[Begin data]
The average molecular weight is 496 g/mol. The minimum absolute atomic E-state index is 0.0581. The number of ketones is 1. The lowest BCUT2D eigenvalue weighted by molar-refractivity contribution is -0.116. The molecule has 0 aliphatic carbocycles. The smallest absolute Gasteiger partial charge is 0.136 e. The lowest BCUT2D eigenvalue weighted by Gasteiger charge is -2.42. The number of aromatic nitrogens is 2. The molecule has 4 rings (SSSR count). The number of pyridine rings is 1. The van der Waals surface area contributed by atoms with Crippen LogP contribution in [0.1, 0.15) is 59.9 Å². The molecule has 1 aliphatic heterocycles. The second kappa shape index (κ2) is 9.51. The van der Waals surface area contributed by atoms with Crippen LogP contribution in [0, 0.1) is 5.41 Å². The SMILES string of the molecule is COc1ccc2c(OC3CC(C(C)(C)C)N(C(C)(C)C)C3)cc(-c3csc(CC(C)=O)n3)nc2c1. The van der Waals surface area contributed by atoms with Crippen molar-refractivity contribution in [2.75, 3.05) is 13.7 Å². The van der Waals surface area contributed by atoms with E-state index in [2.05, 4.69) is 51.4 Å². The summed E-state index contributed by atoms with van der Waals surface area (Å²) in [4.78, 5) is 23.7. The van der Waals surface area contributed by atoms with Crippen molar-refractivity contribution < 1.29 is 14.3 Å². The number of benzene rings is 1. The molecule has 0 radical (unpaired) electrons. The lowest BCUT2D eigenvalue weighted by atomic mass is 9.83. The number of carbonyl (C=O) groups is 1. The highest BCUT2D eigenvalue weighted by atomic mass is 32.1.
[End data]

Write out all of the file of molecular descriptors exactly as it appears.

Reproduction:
The average molecular weight is 496 g/mol. The minimum absolute atomic E-state index is 0.0581. The number of ketones is 1. The lowest BCUT2D eigenvalue weighted by molar-refractivity contribution is -0.116. The molecule has 0 aliphatic carbocycles. The smallest absolute Gasteiger partial charge is 0.136 e. The lowest BCUT2D eigenvalue weighted by Gasteiger charge is -2.42. The number of aromatic nitrogens is 2. The molecule has 4 rings (SSSR count). The number of pyridine rings is 1. The van der Waals surface area contributed by atoms with Crippen LogP contribution in [0.1, 0.15) is 59.9 Å². The molecule has 1 aliphatic heterocycles. The second kappa shape index (κ2) is 9.51. The van der Waals surface area contributed by atoms with Crippen LogP contribution in [0, 0.1) is 5.41 Å². The SMILES string of the molecule is COc1ccc2c(OC3CC(C(C)(C)C)N(C(C)(C)C)C3)cc(-c3csc(CC(C)=O)n3)nc2c1. The van der Waals surface area contributed by atoms with Crippen molar-refractivity contribution in [2.75, 3.05) is 13.7 Å². The van der Waals surface area contributed by atoms with E-state index in [2.05, 4.69) is 51.4 Å². The summed E-state index contributed by atoms with van der Waals surface area (Å²) in [4.78, 5) is 23.7. The van der Waals surface area contributed by atoms with Crippen molar-refractivity contribution < 1.29 is 14.3 Å². The number of benzene rings is 1. The molecule has 0 radical (unpaired) electrons. The lowest BCUT2D eigenvalue weighted by atomic mass is 9.83. The number of carbonyl (C=O) groups is 1. The highest BCUT2D eigenvalue weighted by atomic mass is 32.1.